An example of esoteric is pa++ern, an embroidery language.
- intended for or understood by only a chosen few, as an inner group of disciples or initiates: said of ideas, literature, etc.
- beyond the understanding or knowledge of most people; abstruse
- confidential; private; withheld: an esoteric plan
Origin of esotericClassical Greek es?terikos ; from es?teros, inner, comparative of es?, within ; from es, eis, into
- a. Intended for or understood by only a small group, especially one with specialized knowledge or interests: an esoteric philosophical doctrine. See Synonyms at mysterious.b. Relating to or being a small group with specialized knowledge or interests: an esoteric circle.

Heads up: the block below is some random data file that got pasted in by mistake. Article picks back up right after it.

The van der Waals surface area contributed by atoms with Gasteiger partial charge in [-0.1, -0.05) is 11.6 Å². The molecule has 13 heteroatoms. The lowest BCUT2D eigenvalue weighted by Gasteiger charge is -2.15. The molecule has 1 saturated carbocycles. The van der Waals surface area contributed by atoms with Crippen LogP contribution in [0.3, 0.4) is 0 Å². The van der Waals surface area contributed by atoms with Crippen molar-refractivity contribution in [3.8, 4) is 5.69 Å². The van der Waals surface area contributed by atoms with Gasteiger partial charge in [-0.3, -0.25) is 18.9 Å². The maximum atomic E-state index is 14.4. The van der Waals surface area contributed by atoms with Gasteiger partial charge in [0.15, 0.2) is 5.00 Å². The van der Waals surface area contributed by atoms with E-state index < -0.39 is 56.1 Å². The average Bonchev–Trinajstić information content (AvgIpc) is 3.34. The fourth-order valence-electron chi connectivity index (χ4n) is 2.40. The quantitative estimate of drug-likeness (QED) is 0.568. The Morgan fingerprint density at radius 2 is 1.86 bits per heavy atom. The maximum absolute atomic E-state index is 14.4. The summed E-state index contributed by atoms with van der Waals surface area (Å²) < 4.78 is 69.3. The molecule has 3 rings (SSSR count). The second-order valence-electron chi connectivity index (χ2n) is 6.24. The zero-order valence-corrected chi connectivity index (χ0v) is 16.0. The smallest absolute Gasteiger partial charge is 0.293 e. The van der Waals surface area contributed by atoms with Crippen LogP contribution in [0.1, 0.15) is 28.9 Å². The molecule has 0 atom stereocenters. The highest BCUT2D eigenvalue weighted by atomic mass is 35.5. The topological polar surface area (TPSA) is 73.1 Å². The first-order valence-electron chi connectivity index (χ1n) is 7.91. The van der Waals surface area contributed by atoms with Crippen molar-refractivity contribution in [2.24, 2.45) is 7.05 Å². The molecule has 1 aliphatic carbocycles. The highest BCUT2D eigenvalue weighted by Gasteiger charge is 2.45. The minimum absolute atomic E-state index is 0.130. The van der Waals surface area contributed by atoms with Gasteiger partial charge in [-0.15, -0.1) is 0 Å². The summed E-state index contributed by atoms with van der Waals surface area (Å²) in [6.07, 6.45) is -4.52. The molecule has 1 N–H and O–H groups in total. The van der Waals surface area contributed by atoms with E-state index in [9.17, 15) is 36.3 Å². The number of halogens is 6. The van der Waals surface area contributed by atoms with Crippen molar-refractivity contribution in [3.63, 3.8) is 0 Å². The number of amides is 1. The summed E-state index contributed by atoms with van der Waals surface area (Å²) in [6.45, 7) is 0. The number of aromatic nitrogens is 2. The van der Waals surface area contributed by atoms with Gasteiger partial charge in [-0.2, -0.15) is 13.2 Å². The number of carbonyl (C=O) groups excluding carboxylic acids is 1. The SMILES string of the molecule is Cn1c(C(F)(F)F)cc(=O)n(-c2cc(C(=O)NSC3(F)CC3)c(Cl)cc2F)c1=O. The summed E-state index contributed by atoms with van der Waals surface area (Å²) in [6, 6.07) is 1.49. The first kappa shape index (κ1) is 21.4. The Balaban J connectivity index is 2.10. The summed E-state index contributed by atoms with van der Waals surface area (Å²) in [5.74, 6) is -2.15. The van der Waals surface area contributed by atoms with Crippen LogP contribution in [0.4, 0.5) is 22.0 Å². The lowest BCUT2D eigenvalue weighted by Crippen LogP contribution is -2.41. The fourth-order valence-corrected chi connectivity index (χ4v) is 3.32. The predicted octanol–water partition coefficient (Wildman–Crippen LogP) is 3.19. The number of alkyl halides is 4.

- Not known by or suitable for the public; private: Few understood the celebrity's esoteric side.
- One that is esoteric.
- esoterics Esoteric matters; esoterica: “The course &ellipsis; is anything but an exercise in ivory tower esoterics” (Sharon Waxman).
Origin of esotericGreek esōterikos, from esōterō, comparative of esō, within; see en in Indo-European roots.
(comparative more esoteric, superlative most esoteric)
- intended for or likely to be understood by only a small number of people with a specialized knowledge or interest, or an enlightened inner circle.
- The writing in this manual is very esoteric; I need a degree in engineering just to understand it!
- Having to do with concepts that are highly theoretical and without obvious practical application; often with mystical or religious connotations.
- Confidential; private.
From Ancient Greek ἐσωτερικός (esōterikos, “belonging to an inner circle”), from ἐσωτέρω (esōterō, “further inside”), comparative of ἔσω (esō, “within”), from ἐς (es), εἰς (eis, “into”) (esoteric originally referred to the secret teachings of Greek philosophers, versus public or exoteric ones).